Sharing problem #3 from Mosteller’s 50 Challenging Problems in Probability with kids

We are working through Mosteller’s 50 Challenging Problems in Probability this fall. Today we tackled problem #3 which is an problem that is definitely accessible to kids and has a fun and surprising result.

The problem can be summarized like this:

You have two people who each have probability p of making a correct decision and a third person who just flips a coin. If this group of three reaches a decision by majority rule, what is the probability that they make the correct decision?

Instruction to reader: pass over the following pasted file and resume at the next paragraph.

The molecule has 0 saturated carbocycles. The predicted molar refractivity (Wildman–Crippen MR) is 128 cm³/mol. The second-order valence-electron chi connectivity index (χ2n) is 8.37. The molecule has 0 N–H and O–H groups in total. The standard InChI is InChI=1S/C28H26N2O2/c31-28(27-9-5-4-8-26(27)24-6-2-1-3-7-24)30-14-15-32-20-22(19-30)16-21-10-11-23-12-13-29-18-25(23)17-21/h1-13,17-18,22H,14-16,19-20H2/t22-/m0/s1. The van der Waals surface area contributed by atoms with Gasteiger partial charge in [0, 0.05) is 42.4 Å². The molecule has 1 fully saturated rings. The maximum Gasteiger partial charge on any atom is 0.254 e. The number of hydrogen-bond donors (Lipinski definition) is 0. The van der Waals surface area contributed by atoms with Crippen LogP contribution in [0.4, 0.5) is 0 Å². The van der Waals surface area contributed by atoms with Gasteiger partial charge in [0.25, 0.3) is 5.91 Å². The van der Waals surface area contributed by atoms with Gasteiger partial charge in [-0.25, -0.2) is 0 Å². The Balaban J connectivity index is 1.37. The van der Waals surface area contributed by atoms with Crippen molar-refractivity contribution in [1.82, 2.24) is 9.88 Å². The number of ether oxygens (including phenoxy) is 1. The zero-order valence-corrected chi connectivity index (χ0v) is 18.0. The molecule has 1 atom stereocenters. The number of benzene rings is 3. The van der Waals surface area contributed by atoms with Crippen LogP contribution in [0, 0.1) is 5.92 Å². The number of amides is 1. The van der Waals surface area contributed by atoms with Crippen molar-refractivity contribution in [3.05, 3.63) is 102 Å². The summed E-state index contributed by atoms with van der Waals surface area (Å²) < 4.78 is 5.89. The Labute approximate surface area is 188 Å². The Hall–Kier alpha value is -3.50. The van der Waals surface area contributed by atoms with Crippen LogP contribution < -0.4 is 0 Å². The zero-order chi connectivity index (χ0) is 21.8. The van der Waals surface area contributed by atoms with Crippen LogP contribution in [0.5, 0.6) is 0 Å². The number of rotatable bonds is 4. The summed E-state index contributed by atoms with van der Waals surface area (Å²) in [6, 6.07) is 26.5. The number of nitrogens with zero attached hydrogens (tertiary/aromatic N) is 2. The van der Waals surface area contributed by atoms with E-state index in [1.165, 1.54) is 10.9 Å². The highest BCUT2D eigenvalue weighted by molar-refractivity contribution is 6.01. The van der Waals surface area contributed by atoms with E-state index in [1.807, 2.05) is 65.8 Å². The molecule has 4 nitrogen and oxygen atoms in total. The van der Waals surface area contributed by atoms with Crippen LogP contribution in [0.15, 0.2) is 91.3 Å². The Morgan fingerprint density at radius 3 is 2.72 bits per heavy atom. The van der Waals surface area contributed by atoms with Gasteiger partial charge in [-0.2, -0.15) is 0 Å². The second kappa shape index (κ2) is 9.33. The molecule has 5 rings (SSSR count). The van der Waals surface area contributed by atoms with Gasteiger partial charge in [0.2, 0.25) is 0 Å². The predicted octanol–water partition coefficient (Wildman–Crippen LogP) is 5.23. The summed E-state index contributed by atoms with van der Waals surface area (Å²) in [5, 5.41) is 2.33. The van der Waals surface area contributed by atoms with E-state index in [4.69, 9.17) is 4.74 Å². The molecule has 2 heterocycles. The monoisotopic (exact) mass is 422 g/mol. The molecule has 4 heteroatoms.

I started the project today by sharing this problem with the boys and asking them what they thought:

They had a pretty good idea about how to approach the problem, so for the 2nd part of the project we dove in to the calculation and found the surprising result:

To wrap up, we wrote a short computer program to simulate the problem and see if the results of that program matched what we’d found in the second part:

I really like this problem – easy for kids to understand, not too difficult to compute the answer, the computation allows a few different approaches and lessons about probability, and the result has a nice surprise! Fun project 🙂

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